In the coming years, the system is expected to turn a profit in addition to generating effectively free power. A solar array is estimated to have a lifespan of approximately 30 years.

“Geelong Hospital is showing that renewable power for dialysis is both practical and cost-effective,” said Frances Mortimer, MRCP, who was not involved with the research and is the medical director of the Centre for Sustainable Healthcare in Oxford, UK.

“Professor Agar’s article provides a timely reminder of the environmental impacts of the delivery of health care and of renal medicine in particular,” said Andrew Connor, MD, who was the Centre for Sustainable Healthcare’s first Green Nephrology Fellow (2009–2010). “It’s inspiring to see practical measures being put into place to reduce these impacts and to realize financial benefits simultaneously.” Connor, who is in the department of renal medicine at Derriford Hospital, in Plymouth, UK, has published widely in the field of sustainable health care.

Directors of dialysis services may wish to investigate whether they can take similar steps toward greener dialysis, taking into account that charges for grid-provided power and reimbursement rates for grid-donated power from alternative sources such as the sun or wind will vary from place to place and from power company to power company.

“Although not all locations, purchasing environments, or local administrations will be suitable or supportive, the twin issues of environmental degradation and climate change demand that simple ecoassessment is made and solutions sought,” the authors wrote.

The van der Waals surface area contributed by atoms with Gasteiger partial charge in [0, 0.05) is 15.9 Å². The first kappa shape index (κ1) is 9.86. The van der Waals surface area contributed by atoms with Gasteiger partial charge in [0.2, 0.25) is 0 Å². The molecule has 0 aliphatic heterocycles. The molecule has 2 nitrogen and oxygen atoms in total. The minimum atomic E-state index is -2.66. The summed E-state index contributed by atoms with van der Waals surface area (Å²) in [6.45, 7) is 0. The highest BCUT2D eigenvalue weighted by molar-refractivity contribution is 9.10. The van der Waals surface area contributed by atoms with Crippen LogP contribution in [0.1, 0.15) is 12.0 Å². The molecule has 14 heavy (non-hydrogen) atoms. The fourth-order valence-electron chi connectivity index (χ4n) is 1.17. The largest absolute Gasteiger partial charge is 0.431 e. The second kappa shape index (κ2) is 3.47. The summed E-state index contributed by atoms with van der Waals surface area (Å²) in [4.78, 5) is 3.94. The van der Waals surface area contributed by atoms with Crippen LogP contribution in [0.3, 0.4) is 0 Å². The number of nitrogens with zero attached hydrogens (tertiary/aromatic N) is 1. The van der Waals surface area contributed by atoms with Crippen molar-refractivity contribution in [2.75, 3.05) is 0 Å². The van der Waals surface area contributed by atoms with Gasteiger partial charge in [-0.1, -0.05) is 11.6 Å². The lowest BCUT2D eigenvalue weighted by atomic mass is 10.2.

They encourage the dialysis community to assess the solar exposure records at their home geographic position, which can be done at With local latitude and longitude coordinates, investigators can obtain tables and graphs for the mean daily, weekly, monthly, or annual solar exposure of a particular location.

“Knowing the expected local solar exposure, available solar arrays, local purchase and installation costs, power rates charged by local utilities, any predicted price changes, and local reimbursement rates for grid-contributed power, a simple calculation can determine whether solar-assisted power might be financially viable,” the authors wrote.

The researchers also advocate for applying water conservation and improved waste management systems (such as those that use steam sterilization of postdialysis plastic waste before shredding) to dialysis programs. “For too long, we have (ab)used but have not considered the environmental consequences of that (ab)use. It is time to change that paradigm,” they wrote.

Connor has worked to spread this same message in recent years by leading work to determine the carbon footprints of renal services and different dialysis regimens. In the UK, his work within the Green Nephrology Programme has included recruiting a network of Green Nephrology Local Representatives in over half of the nations’ kidney units, surveying the environmental practices of these units, and developing tools to reduce their impacts through case studies.

“One of the challenges for the future must now be to drive down the emissions generated in the production of dialysis consumables,” Connor said.

Protecting the environment is a worthy cause in itself, but there may be additional motivation to green nephrology because patients with kidney disease are particularly vulnerable to the effects of climate change. For example, extremes of weather can disrupt dialysis services and negatively affect the health of these patients, who are particularly at risk in very hot weather.

Disclosure: Fresenius Medical Care (Australia) provided the funding and secured the technical advice to resource the project.

The article “Solar-Assisted Hemodialysis” is available online at, doi: 10.2215/CJN.09810911.